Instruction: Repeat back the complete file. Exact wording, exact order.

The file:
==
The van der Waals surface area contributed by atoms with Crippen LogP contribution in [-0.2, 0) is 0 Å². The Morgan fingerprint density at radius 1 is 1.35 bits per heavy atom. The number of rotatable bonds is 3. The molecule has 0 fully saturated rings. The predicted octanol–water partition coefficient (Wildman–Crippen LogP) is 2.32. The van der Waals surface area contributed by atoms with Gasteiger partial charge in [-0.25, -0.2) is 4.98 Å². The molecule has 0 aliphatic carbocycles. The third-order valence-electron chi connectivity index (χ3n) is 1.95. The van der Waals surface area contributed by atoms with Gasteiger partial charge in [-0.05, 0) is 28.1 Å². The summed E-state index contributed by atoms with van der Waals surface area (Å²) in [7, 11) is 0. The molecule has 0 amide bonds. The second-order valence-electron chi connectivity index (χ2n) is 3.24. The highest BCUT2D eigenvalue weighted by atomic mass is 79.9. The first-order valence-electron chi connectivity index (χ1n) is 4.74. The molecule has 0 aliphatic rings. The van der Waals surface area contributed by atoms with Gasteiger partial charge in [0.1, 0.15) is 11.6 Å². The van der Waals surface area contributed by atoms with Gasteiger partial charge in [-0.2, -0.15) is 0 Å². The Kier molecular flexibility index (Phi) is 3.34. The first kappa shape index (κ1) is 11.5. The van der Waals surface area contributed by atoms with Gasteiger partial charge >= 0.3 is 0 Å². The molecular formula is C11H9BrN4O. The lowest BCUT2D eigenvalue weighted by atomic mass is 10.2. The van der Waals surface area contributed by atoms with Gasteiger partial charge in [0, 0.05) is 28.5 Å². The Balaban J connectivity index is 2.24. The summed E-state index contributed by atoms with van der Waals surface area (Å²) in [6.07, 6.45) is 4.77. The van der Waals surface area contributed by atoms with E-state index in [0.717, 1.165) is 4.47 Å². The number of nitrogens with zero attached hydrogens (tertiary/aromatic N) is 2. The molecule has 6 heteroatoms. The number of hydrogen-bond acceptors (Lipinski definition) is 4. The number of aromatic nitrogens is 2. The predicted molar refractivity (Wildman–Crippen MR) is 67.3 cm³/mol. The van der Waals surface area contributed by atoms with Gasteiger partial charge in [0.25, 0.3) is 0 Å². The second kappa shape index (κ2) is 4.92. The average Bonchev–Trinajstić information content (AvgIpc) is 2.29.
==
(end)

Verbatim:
The van der Waals surface area contributed by atoms with Crippen LogP contribution in [-0.2, 0) is 0 Å². The Morgan fingerprint density at radius 1 is 1.35 bits per heavy atom. The number of rotatable bonds is 3. The molecule has 0 fully saturated rings. The predicted octanol–water partition coefficient (Wildman–Crippen LogP) is 2.32. The van der Waals surface area contributed by atoms with Gasteiger partial charge in [-0.25, -0.2) is 4.98 Å². The molecule has 0 aliphatic carbocycles. The third-order valence-electron chi connectivity index (χ3n) is 1.95. The van der Waals surface area contributed by atoms with Gasteiger partial charge in [-0.05, 0) is 28.1 Å². The summed E-state index contributed by atoms with van der Waals surface area (Å²) in [7, 11) is 0. The molecule has 0 amide bonds. The second-order valence-electron chi connectivity index (χ2n) is 3.24. The highest BCUT2D eigenvalue weighted by atomic mass is 79.9. The first-order valence-electron chi connectivity index (χ1n) is 4.74. The molecule has 0 aliphatic rings. The van der Waals surface area contributed by atoms with Gasteiger partial charge in [0.1, 0.15) is 11.6 Å². The van der Waals surface area contributed by atoms with Gasteiger partial charge in [-0.2, -0.15) is 0 Å². The Kier molecular flexibility index (Phi) is 3.34. The first kappa shape index (κ1) is 11.5. The van der Waals surface area contributed by atoms with Gasteiger partial charge >= 0.3 is 0 Å². The molecular formula is C11H9BrN4O. The lowest BCUT2D eigenvalue weighted by atomic mass is 10.2. The van der Waals surface area contributed by atoms with Gasteiger partial charge in [0, 0.05) is 28.5 Å². The Balaban J connectivity index is 2.24. The summed E-state index contributed by atoms with van der Waals surface area (Å²) in [6.07, 6.45) is 4.77. The van der Waals surface area contributed by atoms with E-state index in [0.717, 1.165) is 4.47 Å². The number of nitrogens with zero attached hydrogens (tertiary/aromatic N) is 2. The molecule has 6 heteroatoms. The number of hydrogen-bond acceptors (Lipinski definition) is 4. The number of aromatic nitrogens is 2. The predicted molar refractivity (Wildman–Crippen MR) is 67.3 cm³/mol. The van der Waals surface area contributed by atoms with Gasteiger partial charge in [0.25, 0.3) is 0 Å². The second kappa shape index (κ2) is 4.92. The average Bonchev–Trinajstić information content (AvgIpc) is 2.29.